To Ice Or Not To Ice An Injury?
Things are changing with respect to the use of cryotherapy in acute injuries, and the way we use ice in physiotherapy practice.
Ice is an extremely hot (or rather, cool) topic in sports medicine and acute injury rehab, and for good reason. The way we treat injuries is continually changing based on recent research. Due to this, it’s no wonder that there is confusion around whether ice is good, bad, or indifferent for injuries.
When someone rolls their ankle, most of us instinctively grab an ice pack. When we see professional athletes get injured, they’re wrapped in ice before they’ve even made it off the field. Ice appears to be an ingrained part of the acute injury management process, but does this align with the latest research?
The earliest documentation of ice as part of the acute injury management protocol dates back to 1978 when the term RICE (Rest, Ice, Compression, Elevation) was coined by Dr. GabeMirkin. His intention behind using ice was to minimize the inflammatory response in an attempt to accelerate healing. This initial protocol became deeply rooted in our culture and for 20 years we were ‘RICE-ing’ injuries before P was included for protection (PRICE). 14 years later, POLICE (Protection, Optimal Loading, Ice, Compression, Elevation) replaced PRICE.
The reason for the changes?
Research has since identified that ‘Optimal Loading’ (OL) aids recovery through cell regeneration induced by light mechanical loading in the early stages. Subsequently, Rest (R) or a lack of movement is detrimental to recovery.
But what about ice?
According to the research, ice functions as a fantastic analgesic (pain numbing agent) by lowering the skin’s temperature. The effect on underlying muscles, however, is negligible, as the muscular temperature is unaffected by topical ice administration. What we don’t know as much about now as we did in 1978 is its healing properties. Most people say ice makes injuries “feel better,” at least in the short term, anecdotally (and presumably owing to the analgesic impact). But what effect does icing an injury right away have in the medium to long term?
Dr. Mirkin accepted modifications in the research in 2014 and, like any evidence-based scientist, removed ice from his original methodology. Coaches had been following his “‘RICE’ recommendation for decades, but it now appears that both ice and full rest may actually hinder healing rather than help,” he said.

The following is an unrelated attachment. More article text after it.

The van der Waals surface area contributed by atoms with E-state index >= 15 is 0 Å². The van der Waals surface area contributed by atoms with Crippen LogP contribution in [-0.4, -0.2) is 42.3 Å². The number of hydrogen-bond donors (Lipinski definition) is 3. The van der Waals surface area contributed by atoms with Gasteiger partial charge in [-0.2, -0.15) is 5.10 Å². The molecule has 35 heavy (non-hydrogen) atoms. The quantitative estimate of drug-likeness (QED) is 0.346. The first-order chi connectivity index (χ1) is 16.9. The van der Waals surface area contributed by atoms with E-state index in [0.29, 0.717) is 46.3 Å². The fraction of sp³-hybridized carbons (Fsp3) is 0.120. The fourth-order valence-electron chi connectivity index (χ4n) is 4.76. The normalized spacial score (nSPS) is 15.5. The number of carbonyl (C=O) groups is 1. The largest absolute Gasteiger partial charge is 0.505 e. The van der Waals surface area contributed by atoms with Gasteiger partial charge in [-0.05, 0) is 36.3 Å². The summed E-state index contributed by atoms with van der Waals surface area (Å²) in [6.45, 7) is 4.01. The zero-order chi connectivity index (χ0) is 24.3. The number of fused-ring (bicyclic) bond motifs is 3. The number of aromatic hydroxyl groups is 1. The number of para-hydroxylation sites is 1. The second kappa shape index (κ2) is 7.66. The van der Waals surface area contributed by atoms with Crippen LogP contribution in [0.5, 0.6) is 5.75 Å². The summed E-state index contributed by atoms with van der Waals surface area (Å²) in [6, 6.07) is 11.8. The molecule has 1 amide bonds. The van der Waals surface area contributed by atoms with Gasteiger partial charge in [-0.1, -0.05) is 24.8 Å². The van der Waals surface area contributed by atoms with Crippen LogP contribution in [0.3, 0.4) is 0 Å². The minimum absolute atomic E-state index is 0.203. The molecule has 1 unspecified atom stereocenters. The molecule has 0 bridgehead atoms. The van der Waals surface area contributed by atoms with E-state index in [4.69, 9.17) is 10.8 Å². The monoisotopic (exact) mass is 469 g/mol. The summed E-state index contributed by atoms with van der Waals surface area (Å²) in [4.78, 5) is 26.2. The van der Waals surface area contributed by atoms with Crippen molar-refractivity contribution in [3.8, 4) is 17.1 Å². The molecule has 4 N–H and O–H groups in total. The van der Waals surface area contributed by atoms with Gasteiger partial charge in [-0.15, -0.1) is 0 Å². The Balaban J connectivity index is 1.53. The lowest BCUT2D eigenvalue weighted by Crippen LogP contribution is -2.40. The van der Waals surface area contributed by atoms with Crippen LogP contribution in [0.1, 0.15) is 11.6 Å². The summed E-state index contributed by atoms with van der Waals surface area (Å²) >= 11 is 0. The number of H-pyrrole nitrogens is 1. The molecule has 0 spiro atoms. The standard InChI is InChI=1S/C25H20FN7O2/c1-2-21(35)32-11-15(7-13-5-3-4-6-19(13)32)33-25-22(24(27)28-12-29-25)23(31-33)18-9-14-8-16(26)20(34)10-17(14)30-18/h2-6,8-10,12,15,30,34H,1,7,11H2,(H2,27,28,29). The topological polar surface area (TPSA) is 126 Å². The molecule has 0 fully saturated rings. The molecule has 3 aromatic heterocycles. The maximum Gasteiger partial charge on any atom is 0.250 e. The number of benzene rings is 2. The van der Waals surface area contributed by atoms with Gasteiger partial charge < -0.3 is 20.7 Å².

What Dr. Mirkin is referring to is the necessary benefits of the inflammation process. When we injure ourselves, our body sends signals out to our inflammatory cells (macrophages) which release the hormone Insulin-like Growth Factor (IGF-1). These cells initiate healing by killing off damaged tissue. Although when ice is applied, we may actually be preventing the body’s natural release of IGF-1 and therefore delaying the initiation of the healing process.
Ice was finally revoked in 2019 from the injury management process with the latest and most comprehensive acronym: PEACE & LOVE (Protection, Elevation, Avoid Anti-Inflammatory Drugs, Compression, Education &Load, Optimism, Vascularisation, and Exercise).
With all of this fresh information pointing to the dangers of icing injuries, one must wonder:
‘Should we still use ice if it slows recovery and only momentarily relieves pain?’
While some inflammation may be warranted for recovery, too much or prolonged edema (swelling) is bad news. Excessive edema applies unwanted pressure on the tissues, restricts movement, can increase pain, and decrease muscle function.
This is common in severe joint sprains (such as ankle sprains), where the edema is severe enough to limit the range of motion. Another example is quadriceps atherogenic muscle inhibition following ACL (Anterior Cruciate Ligament) surgery.
In these circumstances, ice may be a reasonable choice, as the goal is to minimize the extent of swelling rather than avoid it entirely. Muscle tears, on the other hand, tend to cause less edema, therefore ice is unlikely to help in the early stages (or at all) of injury recovery.
Many of us were taught that ice was the best thing to use in acute injury and that many still hold that belief. However, there is enough evidence today to suggest that we should move cautiously away from significant cooling, to more moderate cooling, at the most appropriate time, and using the most appropriate methods.
The use of cryotherapy for pain control can still be effective — if the primary goal is to reduce pain. However the application need not be too long — 5 to 10 minutes is often sufficient to decrease acute pain.
So for now, based on the current research, it is better to keep ice in the freezer for the most part. As we currently understand it, ice is less important than we once thought. The exception to this rule would be when injuries are severe and in circumstances where swelling will likely be the limiting factor for recovery. In these cases, ice may be beneficial in the early stages only.
What then should be our primary focus?
Encouraging people to return to movement safely again, as soon as it is practical.